• Shirley says:

      Thank you… that is a very good tip and I am going to look into similar possibilities for us.

      If you can make this annual payment with a rewards CC, and then pay off that rather than the cable/internet bill with the savings, you can be even further ahead. 🙂

  4. Instead of CDs, which are locking up money at a sub-optimal rate right now, I would suggest investing some money in P2P sites (Prosper, Lending Club, etc.). Even if you choose the “safest” loans, you’ll still be making 5-6%, which is a lot better than the CD rates I’ve been seeing.

  5. eric says:

    Definitely an issue for me this year. Where to park the cash? I have to keep it liquid and safe so I’ve been stuck in rewards checking accounts although the rates keep dropping. I guess that’s the trade off but it doesn’t make me any less disappointed.

  6. billsnider says:

    Be careful with money markets. Check to see if they are FDIC insured. If not, GET OUT FAST.

    Bill Snider

  7. As for stocks, in addition to dividend paying stocks I think it’s high time for value stocks. Or better put, under-valued stocks. They generally have both lower risk and higher potential return. It’s a way of stacking the deck in the investors favor, especially during volatile markets such as the one we now find ourselves in.

    Value stocks afford the ability to wait out a falling market since they’ve usually been ingnored by the mainstream. They’re not so easy to find, but well worth the extr effort if you can.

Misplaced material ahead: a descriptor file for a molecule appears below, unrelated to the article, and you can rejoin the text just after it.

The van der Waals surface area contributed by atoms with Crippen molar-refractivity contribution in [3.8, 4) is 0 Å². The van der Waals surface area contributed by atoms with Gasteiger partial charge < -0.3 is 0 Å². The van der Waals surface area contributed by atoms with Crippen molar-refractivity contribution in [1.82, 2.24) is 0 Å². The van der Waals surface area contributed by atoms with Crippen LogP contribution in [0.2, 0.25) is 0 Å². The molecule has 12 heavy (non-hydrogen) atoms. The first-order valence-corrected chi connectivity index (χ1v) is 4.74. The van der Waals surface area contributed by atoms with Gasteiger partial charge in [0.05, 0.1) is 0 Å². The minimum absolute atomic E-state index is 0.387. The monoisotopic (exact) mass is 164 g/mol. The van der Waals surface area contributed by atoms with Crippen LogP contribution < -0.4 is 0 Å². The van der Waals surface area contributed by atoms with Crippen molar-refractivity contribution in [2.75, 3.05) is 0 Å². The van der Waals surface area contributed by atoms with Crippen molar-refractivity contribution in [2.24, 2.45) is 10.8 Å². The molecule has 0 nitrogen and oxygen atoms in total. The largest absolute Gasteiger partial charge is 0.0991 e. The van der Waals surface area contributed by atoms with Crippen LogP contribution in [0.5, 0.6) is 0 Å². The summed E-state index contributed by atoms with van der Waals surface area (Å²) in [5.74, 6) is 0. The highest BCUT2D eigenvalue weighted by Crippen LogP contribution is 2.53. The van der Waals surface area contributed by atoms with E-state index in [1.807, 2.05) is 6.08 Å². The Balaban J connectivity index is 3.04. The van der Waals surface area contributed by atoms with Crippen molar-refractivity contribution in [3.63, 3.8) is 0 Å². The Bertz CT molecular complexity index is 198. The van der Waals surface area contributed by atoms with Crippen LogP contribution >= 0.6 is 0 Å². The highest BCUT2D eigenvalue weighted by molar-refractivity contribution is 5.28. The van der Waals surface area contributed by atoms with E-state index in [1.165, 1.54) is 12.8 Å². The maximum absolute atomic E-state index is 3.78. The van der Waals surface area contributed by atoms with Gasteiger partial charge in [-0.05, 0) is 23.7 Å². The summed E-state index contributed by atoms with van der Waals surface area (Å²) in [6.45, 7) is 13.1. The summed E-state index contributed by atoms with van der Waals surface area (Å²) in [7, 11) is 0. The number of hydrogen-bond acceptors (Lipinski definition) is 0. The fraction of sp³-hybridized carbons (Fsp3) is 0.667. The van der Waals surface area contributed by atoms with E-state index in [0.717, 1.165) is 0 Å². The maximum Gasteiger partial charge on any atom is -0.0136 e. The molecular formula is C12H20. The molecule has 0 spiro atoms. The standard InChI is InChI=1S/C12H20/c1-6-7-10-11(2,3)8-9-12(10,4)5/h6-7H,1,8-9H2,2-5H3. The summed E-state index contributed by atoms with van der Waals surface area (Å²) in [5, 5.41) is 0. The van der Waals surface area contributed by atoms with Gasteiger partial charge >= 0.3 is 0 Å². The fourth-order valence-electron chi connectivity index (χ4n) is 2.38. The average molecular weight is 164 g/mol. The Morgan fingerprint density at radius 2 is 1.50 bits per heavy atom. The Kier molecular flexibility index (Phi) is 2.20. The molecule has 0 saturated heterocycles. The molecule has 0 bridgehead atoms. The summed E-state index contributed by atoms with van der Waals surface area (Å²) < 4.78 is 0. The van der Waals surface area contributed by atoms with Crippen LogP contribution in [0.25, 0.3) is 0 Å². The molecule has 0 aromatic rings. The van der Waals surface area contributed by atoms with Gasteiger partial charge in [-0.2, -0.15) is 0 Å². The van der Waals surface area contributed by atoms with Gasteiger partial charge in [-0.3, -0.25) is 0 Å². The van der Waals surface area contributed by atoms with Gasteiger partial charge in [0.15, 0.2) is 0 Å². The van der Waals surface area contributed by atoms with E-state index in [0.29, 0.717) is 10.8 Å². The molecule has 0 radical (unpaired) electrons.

8. Scott says:

    Intermediate term investment grade corporate bonds (VCIT) are my safe investment for the medium term. The FED will keep rates low for years, while everyone jumps through hoops trying to find the highest yielding checking/savings/CD/money market accounts offering, what, 1-2 percent.
    I still keep 5-10 percent of my money in cash for opportunities.

  9. adam_carolla_fan says:

    like others, i’m at a total impasse about what to do as far as investments, but then again, i’ve never been much of an investor (mostly CDs). i’m tired of chasing better rates, and “better” is certainly a subjective term. right now, cash is king, so i’m just saving here and there. also, i say “no, thank you” when asked if i wanna jumbo size my value meals, so that helps.